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"The Scorpion's Tale"

Abe Simpson becomes nice and sees things differently

 

A Springfield Elementary fieldtrip leads to some interesting discoveries: a stash of antique French porn and flowers which exhibit a calming effect on ordinarily aggressive and belligerent creatures. It saves Lisa from a couple of scorpions, but can it save the Simpsons from Grandpa? The results are good, but there's a twist in "The Scorpion's Tale", and Bart's business skills will make your eyes pop.

 Lisa is confident that her discovery - the Springfield Silvertongue flower acts as a psycholeptic - will get her an 'A', but Homer has other ideas. First, it removes stains from his shirt; second, it makes Grandpa, evicted from the old folks' home for his crankiness ("You're a fish tank!"), much easier to get along with. Lisa doesn't like the idea of Abe being drugged, but Walter Hotenhoffer (Werner Herzog) wants to market the properties of the Silvertongue as a drug (MusBeNys). Bart decided to cut out the middleman and sells the drug to all the frustrated put-upons in Springfield. Now Seymour Skinner and his mother swing gaily on the swings and Monty Burns plays with children. All is well in Springfield - that is, until the side effects of the drug kick in.

 

Abe Simpson has always been one of my favorite characters from the show, so to see him be congenial (and popular) was a nice change of tone. That said, we still get to see him at his irascible best ("In my day, all we put on potato was pine needles and hair! I hate this century!" and "You call that making love? In my day, women didn't make a sound!"), so the tour de force was very welcome.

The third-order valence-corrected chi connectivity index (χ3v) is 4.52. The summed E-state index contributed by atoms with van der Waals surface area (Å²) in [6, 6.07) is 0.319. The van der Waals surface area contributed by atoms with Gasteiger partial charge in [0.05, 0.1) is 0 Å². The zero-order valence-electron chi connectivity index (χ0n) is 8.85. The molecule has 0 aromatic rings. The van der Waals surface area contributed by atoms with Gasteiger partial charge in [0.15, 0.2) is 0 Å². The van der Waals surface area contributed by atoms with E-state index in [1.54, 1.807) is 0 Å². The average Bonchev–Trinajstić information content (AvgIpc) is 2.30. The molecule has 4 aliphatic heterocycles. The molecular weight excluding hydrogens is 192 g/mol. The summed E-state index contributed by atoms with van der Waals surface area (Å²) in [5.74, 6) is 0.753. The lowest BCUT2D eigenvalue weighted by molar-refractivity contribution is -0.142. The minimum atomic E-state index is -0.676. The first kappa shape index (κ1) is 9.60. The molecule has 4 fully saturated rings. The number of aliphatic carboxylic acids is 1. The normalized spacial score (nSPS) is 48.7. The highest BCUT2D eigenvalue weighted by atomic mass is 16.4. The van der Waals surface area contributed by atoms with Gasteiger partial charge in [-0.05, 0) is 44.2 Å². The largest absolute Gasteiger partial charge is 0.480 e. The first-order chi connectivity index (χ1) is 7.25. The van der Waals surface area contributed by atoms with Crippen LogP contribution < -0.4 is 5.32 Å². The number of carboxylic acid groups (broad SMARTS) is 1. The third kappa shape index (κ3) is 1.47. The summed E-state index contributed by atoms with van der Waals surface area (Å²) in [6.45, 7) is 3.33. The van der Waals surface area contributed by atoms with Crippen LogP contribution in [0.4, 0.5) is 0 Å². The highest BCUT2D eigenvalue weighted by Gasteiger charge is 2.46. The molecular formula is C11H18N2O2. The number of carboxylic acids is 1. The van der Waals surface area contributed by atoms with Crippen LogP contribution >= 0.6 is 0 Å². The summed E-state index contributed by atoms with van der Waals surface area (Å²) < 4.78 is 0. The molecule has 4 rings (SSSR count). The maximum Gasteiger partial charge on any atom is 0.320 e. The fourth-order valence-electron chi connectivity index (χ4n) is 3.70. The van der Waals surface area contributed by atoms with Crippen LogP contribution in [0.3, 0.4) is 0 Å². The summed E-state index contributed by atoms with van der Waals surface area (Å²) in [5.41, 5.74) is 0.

As good as the setup is - all the old people of Springfield become nice - the angle is derailed quickly and bizarrely. Actually, given the nature of the side effects, it's probably a good thing that the end was quick. Naturally, you can't have Abe being lovely long term, but I do wish there was a better way to end the idea than having his eyeballs pop out of his head, and Homer conning all the geriatrics of Springfield into becoming nasty again. The off-hand joke about the subprime crisis feels more like euthanizing the episode than offering stinging satire, even if it is true:

 

"And I wouldn't have to pay [the loan on my house] for three more years! What are the odds of that much time happening?"

"Pretty close to zero, I'd say."

 

There are good moments in "The Scorpion's Tale": like Lisa and Bart tearing through breakfast to escape Abe, Walter Hotenhoffer reminding Homer that they're not quite in the same boat ("My boat has me and hundreds of lawyers. Your boat is you and a lot of people with their eyes popped out"), and probably my favorite, Homer's grotesque and horrific grin when he drinks some essence of Springfield Silvertongue - or, as he puts it, "Grandpa's coffee". It's just a shame that someone flipped a switch on the episode after Act One.

 

3.5/5.0: "The Scorpion's Tale" is quite decent and entertaining, but returns to some fairly middle ground once the main jokes are done.